Mary Hood, author of "The Relaxed Home School," coined this name for an approach with a lot of self directed and unstructured learning, like Unschooling, but with more parental guidance and decision making about what things should be learned. To quote Mary Hood on the heart of relaxed home schooling - it is a belief that: "You are a family, not a school; You are a mother, not a teacher; You are a father and the head of your household, not a principal; You have individual relationships with your children, not a class; and God is in control anyway, not you, so you might as well stop pretending to be!"

Parents direct their children’s learning more through long range goals, not through a set standardized curriculum defining what must be learned by when. Different parents may take somewhat different approaches, but generally a lot of reading and self-directed learning activity is encouraged. This approach is particularly popular with teaching younger children. Young children are often encouraged to read widely and to learn through games, educational materials, and life experiences. Children may be encouraged to write about their experiences and what they have learned. Some will also use more traditional materials to help with learning math. When children are older, the emphasis may be on self directed study and research, as well as practical learning through work experience. The parent’s role becomes primarily one of accountability and participating with the older child in setting educational goals.

How is this style "relaxed?" Many consider it so because "school" is very informal, generally without lectures, much use of textbooks, assigned exercises or tests. They may be no set school "hours" or "days" (note that some state laws may not allow quite this much flexibility), only goals to be achieved.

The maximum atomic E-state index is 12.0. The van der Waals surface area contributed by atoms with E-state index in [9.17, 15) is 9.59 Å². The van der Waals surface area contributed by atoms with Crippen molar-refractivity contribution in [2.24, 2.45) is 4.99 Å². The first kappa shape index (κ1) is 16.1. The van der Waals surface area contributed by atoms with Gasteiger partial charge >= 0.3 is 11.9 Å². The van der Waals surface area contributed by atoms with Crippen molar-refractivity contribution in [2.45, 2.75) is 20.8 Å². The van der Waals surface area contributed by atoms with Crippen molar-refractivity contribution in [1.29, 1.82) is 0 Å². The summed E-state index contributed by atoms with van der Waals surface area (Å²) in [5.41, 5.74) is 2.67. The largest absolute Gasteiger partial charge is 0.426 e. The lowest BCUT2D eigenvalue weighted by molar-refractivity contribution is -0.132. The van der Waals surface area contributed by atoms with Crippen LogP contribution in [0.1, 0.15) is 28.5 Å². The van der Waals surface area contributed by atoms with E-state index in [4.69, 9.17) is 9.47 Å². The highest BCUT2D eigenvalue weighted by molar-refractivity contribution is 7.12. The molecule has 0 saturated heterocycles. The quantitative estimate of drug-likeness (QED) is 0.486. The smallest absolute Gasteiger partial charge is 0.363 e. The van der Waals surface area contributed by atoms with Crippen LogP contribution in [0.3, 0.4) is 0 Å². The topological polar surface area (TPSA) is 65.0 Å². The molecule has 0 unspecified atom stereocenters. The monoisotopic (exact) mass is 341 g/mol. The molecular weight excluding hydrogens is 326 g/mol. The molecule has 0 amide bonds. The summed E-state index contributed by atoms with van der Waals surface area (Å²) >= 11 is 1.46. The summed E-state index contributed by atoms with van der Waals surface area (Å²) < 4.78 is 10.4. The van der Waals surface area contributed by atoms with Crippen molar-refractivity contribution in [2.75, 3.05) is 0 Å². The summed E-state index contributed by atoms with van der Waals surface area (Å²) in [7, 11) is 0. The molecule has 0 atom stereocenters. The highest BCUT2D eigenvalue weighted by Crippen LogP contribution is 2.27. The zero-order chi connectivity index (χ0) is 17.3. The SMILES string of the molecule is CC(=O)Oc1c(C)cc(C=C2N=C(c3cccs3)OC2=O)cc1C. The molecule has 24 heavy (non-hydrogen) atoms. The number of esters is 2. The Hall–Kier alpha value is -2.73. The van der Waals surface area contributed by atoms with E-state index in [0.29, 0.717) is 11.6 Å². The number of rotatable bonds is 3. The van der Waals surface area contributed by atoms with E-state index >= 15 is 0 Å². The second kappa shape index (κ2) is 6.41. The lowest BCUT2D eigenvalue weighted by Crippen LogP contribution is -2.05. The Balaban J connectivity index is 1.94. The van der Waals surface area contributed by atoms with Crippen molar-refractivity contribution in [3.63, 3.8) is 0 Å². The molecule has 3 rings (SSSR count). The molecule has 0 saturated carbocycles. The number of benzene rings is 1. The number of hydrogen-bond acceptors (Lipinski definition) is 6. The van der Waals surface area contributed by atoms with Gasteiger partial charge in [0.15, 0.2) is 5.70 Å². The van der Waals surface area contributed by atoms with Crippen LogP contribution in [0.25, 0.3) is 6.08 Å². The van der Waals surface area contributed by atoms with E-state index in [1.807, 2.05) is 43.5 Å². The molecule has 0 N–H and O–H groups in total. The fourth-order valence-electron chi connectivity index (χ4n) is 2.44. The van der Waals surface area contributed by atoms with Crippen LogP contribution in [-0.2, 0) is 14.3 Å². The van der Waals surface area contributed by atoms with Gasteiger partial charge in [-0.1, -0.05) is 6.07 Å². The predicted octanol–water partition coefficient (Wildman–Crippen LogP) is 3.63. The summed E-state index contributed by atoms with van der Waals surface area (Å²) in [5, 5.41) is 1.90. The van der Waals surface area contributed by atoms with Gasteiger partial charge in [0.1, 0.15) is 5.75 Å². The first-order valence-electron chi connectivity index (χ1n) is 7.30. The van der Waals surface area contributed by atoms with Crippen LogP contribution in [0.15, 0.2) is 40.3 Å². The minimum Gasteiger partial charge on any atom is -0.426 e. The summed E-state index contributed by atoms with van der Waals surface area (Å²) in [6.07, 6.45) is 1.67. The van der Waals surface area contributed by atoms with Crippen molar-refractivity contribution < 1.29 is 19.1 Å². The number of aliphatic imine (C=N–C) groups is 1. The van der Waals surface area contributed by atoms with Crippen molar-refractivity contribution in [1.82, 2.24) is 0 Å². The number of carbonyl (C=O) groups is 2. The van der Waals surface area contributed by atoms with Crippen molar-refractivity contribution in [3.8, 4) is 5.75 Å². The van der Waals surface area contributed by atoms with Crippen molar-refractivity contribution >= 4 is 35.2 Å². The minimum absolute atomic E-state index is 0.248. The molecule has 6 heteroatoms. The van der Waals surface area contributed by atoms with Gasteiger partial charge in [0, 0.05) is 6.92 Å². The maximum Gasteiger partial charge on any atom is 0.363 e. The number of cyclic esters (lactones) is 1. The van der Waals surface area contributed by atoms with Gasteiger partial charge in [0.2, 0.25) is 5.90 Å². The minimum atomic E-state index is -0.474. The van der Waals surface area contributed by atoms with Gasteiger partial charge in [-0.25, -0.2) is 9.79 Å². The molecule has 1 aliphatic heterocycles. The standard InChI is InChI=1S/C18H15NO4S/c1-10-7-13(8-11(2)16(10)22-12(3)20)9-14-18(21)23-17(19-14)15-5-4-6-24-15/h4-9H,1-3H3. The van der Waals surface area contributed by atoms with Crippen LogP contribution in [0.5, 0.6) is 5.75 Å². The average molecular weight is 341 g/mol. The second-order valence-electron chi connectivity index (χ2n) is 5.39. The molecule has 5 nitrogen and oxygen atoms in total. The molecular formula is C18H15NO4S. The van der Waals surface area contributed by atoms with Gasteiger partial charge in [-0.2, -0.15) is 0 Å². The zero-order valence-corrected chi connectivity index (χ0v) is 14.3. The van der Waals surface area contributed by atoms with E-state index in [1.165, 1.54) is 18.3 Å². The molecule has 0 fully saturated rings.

Some of the advantages of this approach include: encourages self motivated learning, children learn at their own pace and in a sequence more in line with their interests, children are allowed to learn in the ways that they learn best, a lot of needless repetition and wasted time in typical curriculum course work is eliminated, and the burden for mom of preparing lessons and checking work is greatly reduced or eliminated.

Nevertheless, many are uncomfortable with this much flexibility and, particularly at the upper grade levels, see a need for more structure and working with conventional course books. Some are also concerned with the year to year progress and at least keeping up with the public schools in most subject areas. Though your children may be learning much more than their public school counterparts, they may be learning different things at different times. It can sometimes be uncomfortable when others see your child is considerably behind in an area like reading or basic math.

Relaxed Home Schooling and Unschooling are considered the same by some, but they truly are not. The key difference is in the underlying philosophy about whether the child needs any parental direction. Most Relaxed Home Schoolers are Christians who choose to play a role in training their children in the things of God and in deciding what things should be learned by the time their child is grown.

Unit Studies

The unit study approach attempts to bridge the separate subjects. Instead of studying math, science, history, geography, English, etc. as separate subjects, all or nearly all subjects are combined together focused around varying common themes. Often, historical periods are used as a theme and other subjects are related to the chosen period (i.e. ancient Egypt & the Near East, the ancient Greeks, the Middle Ages, etc.). Others have built unit studies around Bible passages (i.e. ATI Wisdom Booklets) or around studying nature, etc.

Unit studies enable almost the entire family to study together. Older children simply study the topic in more depth or are given more demanding assignments in the topic area. This approach can be a great help to those trying to teach a number of different ages / grade levels. Unit studies may also arouse more interest and allow more participation by the whole family in discussing what is being learned. The bridging of separate subjects into a single topic offers the advantage of a more integrated education – seeing the relationships between subject areas. Unit studies can often incorporate a variety of projects and activities allowing more hands on learning.